Cubs

Cubs see Gold Glove/Andre Dawson potential in Jorge Soler

jorge-soler-andre-dawson-gold-glove-pic.png

Cubs see Gold Glove/Andre Dawson potential in Jorge Soler

Dave Martinez has flashbacks watching Jorge Soler.

While Jon Lester’s yips became a viral video and a national story, the Cubs bench coach watched Soler stay with the play and channel another Wrigley Field fan favorite: Andre Dawson.

“I saw ‘Hawk,’” Martinez said Wednesday. “I saw ‘Baby Hawk’ out there. I played next to ‘Hawk’ and (saw) some of the throws he made from out there. And as soon as (Soler) threw the ball, that’s the first thing I thought about.”

[MORE: Joe Maddon wants Cubs to take the fight to NL Central]

Soler bailed out Lester on Monday night with two home runs and what manager Joe Maddon called that “ridiculous” throw during a 7-6 comeback victory that took 10 innings. After Lester’s throw to first base sailed wide of Anthony Rizzo and bounced off the rolled-up tarp and into the visiting bullpen, Soler picked up the ball and gunned down Zack Cozart at third base.    

Dawson’s Hall of Fame plaque features his classic nickname — “THE HAWK” — as well as the eight Gold Gloves and 1987 National League MVP Award, labeling him as “a complete player.”

Martinez primarily played center while Dawson patrolled right during that MVP year on the North Side. Maddon’s longtime bench coach with the Tampa Bay Rays now works with the Cubs outfielders and sees the same kind of all-around potential in Soler.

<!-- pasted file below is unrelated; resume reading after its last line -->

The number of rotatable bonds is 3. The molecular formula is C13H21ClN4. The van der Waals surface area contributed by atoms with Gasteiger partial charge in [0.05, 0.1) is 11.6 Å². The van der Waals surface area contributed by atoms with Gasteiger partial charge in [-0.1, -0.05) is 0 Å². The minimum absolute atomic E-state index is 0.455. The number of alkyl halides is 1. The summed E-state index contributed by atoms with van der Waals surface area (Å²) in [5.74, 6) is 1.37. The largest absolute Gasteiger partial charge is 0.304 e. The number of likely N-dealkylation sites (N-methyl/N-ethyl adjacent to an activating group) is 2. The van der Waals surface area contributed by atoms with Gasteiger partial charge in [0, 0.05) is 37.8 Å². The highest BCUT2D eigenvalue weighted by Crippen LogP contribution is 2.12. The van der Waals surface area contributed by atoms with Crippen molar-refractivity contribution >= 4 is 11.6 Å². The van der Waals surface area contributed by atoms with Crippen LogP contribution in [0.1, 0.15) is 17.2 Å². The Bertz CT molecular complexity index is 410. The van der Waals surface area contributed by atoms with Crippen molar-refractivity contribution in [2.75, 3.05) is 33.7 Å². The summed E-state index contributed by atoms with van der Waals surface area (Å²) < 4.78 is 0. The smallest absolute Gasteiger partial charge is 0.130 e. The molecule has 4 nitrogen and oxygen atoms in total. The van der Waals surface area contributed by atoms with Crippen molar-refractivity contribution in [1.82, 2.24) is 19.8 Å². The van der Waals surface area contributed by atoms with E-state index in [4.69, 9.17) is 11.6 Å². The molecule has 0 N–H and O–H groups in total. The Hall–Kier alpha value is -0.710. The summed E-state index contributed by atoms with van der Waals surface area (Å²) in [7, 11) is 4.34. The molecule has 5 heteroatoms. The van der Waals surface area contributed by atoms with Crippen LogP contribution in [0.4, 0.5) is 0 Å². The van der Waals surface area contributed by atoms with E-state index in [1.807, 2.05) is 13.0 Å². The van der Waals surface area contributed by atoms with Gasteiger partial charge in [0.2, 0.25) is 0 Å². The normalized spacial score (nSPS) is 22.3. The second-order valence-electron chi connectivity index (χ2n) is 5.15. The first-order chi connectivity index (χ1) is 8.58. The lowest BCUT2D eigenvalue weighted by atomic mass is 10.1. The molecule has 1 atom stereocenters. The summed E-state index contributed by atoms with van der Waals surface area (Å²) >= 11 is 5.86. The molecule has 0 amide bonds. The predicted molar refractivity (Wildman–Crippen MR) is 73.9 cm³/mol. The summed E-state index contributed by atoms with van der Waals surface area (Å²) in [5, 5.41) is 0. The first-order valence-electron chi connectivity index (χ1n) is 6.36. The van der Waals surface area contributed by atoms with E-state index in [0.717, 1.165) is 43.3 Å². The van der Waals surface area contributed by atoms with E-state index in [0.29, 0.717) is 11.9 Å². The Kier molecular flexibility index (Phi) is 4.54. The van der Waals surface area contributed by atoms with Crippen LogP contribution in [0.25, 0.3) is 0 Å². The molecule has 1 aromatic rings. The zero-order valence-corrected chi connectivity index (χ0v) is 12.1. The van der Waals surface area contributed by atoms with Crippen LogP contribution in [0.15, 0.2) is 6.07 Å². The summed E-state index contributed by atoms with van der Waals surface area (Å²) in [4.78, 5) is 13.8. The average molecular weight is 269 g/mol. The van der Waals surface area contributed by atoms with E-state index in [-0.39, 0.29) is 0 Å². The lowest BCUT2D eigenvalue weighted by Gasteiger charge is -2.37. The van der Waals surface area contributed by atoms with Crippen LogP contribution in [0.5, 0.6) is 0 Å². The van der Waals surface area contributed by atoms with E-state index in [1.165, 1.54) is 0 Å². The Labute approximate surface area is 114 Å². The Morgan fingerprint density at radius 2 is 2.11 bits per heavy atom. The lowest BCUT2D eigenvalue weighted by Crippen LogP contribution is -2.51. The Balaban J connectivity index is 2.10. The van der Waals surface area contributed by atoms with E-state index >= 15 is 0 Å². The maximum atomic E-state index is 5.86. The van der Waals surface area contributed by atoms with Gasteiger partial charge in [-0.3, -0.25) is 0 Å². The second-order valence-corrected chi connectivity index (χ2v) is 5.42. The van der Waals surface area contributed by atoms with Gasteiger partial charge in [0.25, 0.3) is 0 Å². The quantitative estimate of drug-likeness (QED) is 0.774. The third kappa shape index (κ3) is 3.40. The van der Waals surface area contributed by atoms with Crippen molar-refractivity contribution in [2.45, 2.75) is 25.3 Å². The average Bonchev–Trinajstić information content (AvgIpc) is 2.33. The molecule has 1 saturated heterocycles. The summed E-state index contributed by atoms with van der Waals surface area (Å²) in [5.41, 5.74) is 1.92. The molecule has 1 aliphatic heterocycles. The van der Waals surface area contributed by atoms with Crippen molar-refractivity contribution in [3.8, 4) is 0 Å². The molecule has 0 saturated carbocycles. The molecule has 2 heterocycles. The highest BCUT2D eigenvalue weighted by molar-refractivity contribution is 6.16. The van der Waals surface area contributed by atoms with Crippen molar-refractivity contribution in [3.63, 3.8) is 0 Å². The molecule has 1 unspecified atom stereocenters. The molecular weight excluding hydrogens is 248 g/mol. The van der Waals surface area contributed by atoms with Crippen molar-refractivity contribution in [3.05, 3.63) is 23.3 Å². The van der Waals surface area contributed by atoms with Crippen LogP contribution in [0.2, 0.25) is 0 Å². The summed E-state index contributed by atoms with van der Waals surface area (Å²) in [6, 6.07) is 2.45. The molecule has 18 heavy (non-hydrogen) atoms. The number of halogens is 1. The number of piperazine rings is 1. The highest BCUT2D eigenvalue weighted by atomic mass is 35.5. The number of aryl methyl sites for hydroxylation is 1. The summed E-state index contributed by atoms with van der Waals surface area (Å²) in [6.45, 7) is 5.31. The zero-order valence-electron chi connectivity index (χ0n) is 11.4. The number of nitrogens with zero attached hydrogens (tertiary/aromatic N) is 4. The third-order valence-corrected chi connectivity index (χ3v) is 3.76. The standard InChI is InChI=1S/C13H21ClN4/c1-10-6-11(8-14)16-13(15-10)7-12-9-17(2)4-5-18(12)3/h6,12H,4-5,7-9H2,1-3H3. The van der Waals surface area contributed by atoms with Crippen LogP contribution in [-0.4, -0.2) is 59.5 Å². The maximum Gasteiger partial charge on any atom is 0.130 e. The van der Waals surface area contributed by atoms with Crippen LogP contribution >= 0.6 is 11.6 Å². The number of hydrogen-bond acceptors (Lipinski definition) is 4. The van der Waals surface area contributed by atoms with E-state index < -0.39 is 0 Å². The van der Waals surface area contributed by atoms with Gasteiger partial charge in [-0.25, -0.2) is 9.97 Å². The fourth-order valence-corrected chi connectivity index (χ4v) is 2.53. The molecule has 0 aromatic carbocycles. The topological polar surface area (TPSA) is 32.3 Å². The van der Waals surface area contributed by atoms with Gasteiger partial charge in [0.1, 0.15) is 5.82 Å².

“He’s a beast, but he does a lot more than just hit the ball hard,” Martinez. “My biggest thing in spring training, I kept telling him: ‘Hey, you can win a Gold Glove in the outfield. You’re that good.’ I said: ‘You run the bases well, but you got to try to do it all the time, not just when you feel like it.’ And he’s been unbelievable. (He’s) worked his butt off.”

[NBC SHOP: Gear up, Cubs fans!]

Soler turned 23 in spring training and possesses all the physical tools, carrying about 240 pounds on his 6-foot-4-inch frame. He’s shown an ability to quickly make adjustments after playing only 151 games in the minors. He’s a polished, patient hitter who put up 26 RBI across his first 30 games in The Show, the most for any Cub since Bob Speake did the same thing in 1955.